Picture this: It's a wet December day with blustery, raw winds and daylight quickly diminishing. You're headed home from work on a back road in Christiana Hundred, because the traffic on southbound Route 141 near Greenville is far too jammed to bear. The "Check Engine" light has been displayed since the weekend and you just remembered you didn't call your mechanic earlier in the day. Suddenly, the car begins to sputter and you lose power steering. You struggle to get the car to the side of this two-lane road without a shoulder and now you're stranded just off a blind curve.
The scenario is easily a helpless and terrifying one. And one--according to Walt Brinker, author of "Roadside Survival: Low-Tech Solutions to Automobile Breakdowns"--that can be easily avoided.
"Listen to your car when you drive. It'll tell you when it's about to fail," he recently reminded Road Scholar.
The retired U.S. Army lieutenant colonel wrote the guide after years of aiding drivers on roadways he would travel. He revealed this assistance allowed him to develop a broad system of tools and techniques that could address nearly any kind of breakdown--information with which others should be equipped.
"I believe that people can, to a large degree, prevent breakdowns by taking precautionary measures ahead of time," Brinker offered, "and they can also bail themselves out if they do get in trouble."
Brinker's foray into cataloguing his roadside survival knowledge started with a column that would regularly appear in the Fayetteville (N.C.) Observer, called "Walt's Tips".
"I provide a vignette of an actual assist I've done," he recounted, "and the bottom line of the whole thing is how they could have prevented the whole thing in the first place."
Brinker advised that, of the 200 million licensed drivers in the United States, AAA receives nearly 30 million calls from them annually for assistance. That's just a fraction of the actual breakdowns, he suggested. And even these "commercial roadside assisters", as Brinker called them, have limitations--if only for where a stranded motorist can rely on them.
"(They're) good around the cities, where they have their main office," he explained, "but if you get out in the country--outside the perimeter of where that agency does business--they tend to subcontract it out to others that are not always that competent. And so, even if you have insurance like that, you're not always guaranteed of getting good, quality assistance out there."
Brinker submitted that about three-quarters of all the assists he's made have had some sort of tire-related issue.
"Blowouts, a tread came off, or otherwise have a flat tire."
He suggested consumers buy the right tires--with a free replacement warranty if damage should occur--and always ensure they're properly inflated.
"Tire inflation is critical," he reinforced. "Under-inflated tires are the single reason for blowouts because the side wall flexes excessively driving down the highway."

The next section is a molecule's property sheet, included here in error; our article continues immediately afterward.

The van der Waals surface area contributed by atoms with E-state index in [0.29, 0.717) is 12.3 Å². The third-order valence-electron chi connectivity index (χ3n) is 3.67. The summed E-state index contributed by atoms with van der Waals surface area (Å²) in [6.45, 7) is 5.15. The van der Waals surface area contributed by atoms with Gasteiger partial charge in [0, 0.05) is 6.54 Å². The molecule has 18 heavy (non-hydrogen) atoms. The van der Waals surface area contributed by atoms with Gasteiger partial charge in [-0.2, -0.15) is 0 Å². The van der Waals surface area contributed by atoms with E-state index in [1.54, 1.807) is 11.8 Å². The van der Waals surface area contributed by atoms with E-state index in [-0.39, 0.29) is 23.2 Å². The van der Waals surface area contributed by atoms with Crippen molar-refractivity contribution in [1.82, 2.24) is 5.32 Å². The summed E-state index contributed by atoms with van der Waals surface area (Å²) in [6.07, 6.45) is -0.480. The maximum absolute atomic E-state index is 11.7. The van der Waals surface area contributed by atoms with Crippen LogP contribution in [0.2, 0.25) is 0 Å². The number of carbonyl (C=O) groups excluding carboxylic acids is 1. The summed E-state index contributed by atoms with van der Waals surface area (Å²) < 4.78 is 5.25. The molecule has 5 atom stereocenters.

Brinker reminded that tires should be checked for cold pressure--before the tire has been driven or after it has been sitting for three hours. To aid more accurate readings and inflation, he suggested a 12-volt air compressor as one of those items every vehicle should stow in its roadside kit.
"Make sure the tires on your car that are rolling are in good shape."
But it's not just the wheels in motion that can prove faulty.
"Spare tires I found," Brinker revealed, "80 percent of them are flat or too low in air to be used."
Other scenarios for vehicle breakdowns which Brinker has encountered have been: running out of gas, overheating, electrical issues, and lockouts. Of course, some preventive measures for these common problems are quite simple--but nearly all of them require a level of preparation.
"I'm amazed at how many folks drive around without the complete kit of tools that came with their car."
For many other preventive steps, Brinker conceded, a professional mechanic might be required. But the first line of defense for the vehicle's diagnosis is its driver.
"You're job is to listen and notice things like wheel vibration, mushy handling, pulling to one side, funny odors, excess exhaust," he listed. "Anything unusual like that. And then take it to the mechanic and get it checked out so the breakdown gets prevented in the first place."
Brinker's book also covers a host of safety issues drivers must consider when they're in their lonesome predicament, especially where someone chooses to pull off.
"The most fundamental thing during a breakdown--if at all possible--get the vehicle out of the drive lane," he urged. "Onto a safe shoulder that's big enough, into a rest area, onto an exit. Anywhere off the highway because you're just a prime candidate for getting clobbered by somebody coming up behind you if you don't do that."
Short of equipping vehicles with all the tools Brinker recommends, you should--at the very least--add the guide to your glove box. Available on Amazon and at Barnes and Noble, it could prove to be a good read the next time you're waiting for that inevitable roadside assist.
"The website and the book are my best shot at reaching those 200 million drivers, so they can prevent breakdowns and bail themselves out."